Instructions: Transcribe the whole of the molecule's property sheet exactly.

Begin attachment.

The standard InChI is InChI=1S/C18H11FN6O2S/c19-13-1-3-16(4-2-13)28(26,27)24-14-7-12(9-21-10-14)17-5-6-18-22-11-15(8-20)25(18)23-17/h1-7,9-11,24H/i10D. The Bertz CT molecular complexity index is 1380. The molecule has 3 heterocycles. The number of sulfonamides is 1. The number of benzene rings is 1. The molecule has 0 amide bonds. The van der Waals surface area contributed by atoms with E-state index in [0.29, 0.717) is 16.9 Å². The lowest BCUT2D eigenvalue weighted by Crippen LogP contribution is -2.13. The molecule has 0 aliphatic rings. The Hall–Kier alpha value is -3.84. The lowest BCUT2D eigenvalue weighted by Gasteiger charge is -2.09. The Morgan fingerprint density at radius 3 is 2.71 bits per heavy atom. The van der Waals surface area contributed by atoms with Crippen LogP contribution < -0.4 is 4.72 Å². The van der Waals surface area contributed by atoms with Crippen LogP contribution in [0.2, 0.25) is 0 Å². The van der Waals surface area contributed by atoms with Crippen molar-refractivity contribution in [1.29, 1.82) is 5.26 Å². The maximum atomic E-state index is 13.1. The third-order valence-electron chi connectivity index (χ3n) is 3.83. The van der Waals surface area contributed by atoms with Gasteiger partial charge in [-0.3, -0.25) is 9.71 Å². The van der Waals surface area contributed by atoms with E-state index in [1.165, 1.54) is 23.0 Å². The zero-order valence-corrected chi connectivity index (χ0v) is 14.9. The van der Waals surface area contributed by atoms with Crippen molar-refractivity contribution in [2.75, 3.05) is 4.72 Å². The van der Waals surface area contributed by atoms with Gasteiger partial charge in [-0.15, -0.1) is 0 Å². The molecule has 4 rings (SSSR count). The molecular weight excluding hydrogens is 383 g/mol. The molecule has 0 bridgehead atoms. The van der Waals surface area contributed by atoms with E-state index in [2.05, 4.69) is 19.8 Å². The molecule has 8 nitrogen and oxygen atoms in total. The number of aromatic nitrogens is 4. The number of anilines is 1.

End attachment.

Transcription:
The standard InChI is InChI=1S/C18H11FN6O2S/c19-13-1-3-16(4-2-13)28(26,27)24-14-7-12(9-21-10-14)17-5-6-18-22-11-15(8-20)25(18)23-17/h1-7,9-11,24H/i10D. The Bertz CT molecular complexity index is 1380. The molecule has 3 heterocycles. The number of sulfonamides is 1. The number of benzene rings is 1. The molecule has 0 amide bonds. The van der Waals surface area contributed by atoms with E-state index in [0.29, 0.717) is 16.9 Å². The lowest BCUT2D eigenvalue weighted by Crippen LogP contribution is -2.13. The molecule has 0 aliphatic rings. The Hall–Kier alpha value is -3.84. The lowest BCUT2D eigenvalue weighted by Gasteiger charge is -2.09. The Morgan fingerprint density at radius 3 is 2.71 bits per heavy atom. The van der Waals surface area contributed by atoms with Crippen LogP contribution < -0.4 is 4.72 Å². The van der Waals surface area contributed by atoms with Crippen LogP contribution in [0.2, 0.25) is 0 Å². The van der Waals surface area contributed by atoms with Crippen molar-refractivity contribution in [1.29, 1.82) is 5.26 Å². The maximum atomic E-state index is 13.1. The third-order valence-electron chi connectivity index (χ3n) is 3.83. The van der Waals surface area contributed by atoms with Gasteiger partial charge in [-0.3, -0.25) is 9.71 Å². The van der Waals surface area contributed by atoms with E-state index in [1.165, 1.54) is 23.0 Å². The zero-order valence-corrected chi connectivity index (χ0v) is 14.9. The van der Waals surface area contributed by atoms with Crippen molar-refractivity contribution in [2.75, 3.05) is 4.72 Å². The van der Waals surface area contributed by atoms with Gasteiger partial charge in [-0.15, -0.1) is 0 Å². The molecule has 4 rings (SSSR count). The molecular weight excluding hydrogens is 383 g/mol. The molecule has 0 bridgehead atoms. The van der Waals surface area contributed by atoms with E-state index in [2.05, 4.69) is 19.8 Å². The molecule has 8 nitrogen and oxygen atoms in total. The number of aromatic nitrogens is 4. The number of anilines is 1.